I woke up confused in my Chicago bed last Monday morning, trying to grasp these words from my husband: “It’s horrifying. People have perished. Pray.”
“The earthquake,” he said frantically, and I realised what he was talking about, what I had barely noticed in the news the night before: The 7.8-magnitude earthquake that had struck Türkiye and Syria – the home country I left nine years ago.
I grabbed my phone and started scrolling through social media. The first image I came across was of a dead father holding his son in his arms, under the rubble of a collapsed building. It was captioned: “The last hug.”
I paused, I’m not sure for how long. But then I kept scrolling through scenes that were nothing less than horrifying. Images of destruction, of bodies, of mourning children and pleading parents, of fear, pain, despair, and death. They were 10,000 kilometres away, but it didn’t feel that way.
More than a week after the earthquake (which turned out to be two earthquakes, and aftershocks), the death toll has passed 40,000. Many more are injured, and millions of people are likely now homeless.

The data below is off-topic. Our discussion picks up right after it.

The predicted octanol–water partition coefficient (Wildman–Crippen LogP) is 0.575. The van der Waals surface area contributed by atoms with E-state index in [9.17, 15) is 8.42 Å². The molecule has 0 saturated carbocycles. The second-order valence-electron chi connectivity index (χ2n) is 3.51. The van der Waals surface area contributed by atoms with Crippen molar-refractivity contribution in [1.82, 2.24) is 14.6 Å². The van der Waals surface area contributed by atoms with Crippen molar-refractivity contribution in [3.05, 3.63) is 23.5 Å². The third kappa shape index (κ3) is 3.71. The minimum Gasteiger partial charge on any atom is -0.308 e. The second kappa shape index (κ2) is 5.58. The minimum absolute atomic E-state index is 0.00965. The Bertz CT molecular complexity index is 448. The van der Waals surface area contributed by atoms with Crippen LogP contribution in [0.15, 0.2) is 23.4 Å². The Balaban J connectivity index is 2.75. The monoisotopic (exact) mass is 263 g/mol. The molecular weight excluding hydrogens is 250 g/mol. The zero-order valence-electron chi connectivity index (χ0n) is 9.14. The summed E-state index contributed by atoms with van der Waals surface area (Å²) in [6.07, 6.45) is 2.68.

For millions of Syrians, the toll feels especially acute after nearly 12 years of war and displacement. With 5.6 million registered Syrian refugees around the world, many know that those most affected in Syria had already been uprooted from their homes, living in tents and flimsy shelters. We know that in the rebel-held northwest, where more than 4 million people live, at least half have already been forced from their homes at least once by war. Aid has been slow to get there, and much of the infrastructure, including hospitals, was already destroyed by the war.
Everyone we knew had a tragic story. By the end of the day, my Facebook feed had turned into a heartbreaking space for grieving and calls for help.
And even in parts of Syria controlled by President Bashar al-Assad, like Aleppo – where I’m from – people are also suffering, and also trying to recover from the long years of war.
My husband and I spent the first day after the quakes calling and messaging family members and loved ones in Aleppo and across the border in Gaziantep, the Turkish city that is home to around 500,000 Syrian refugees.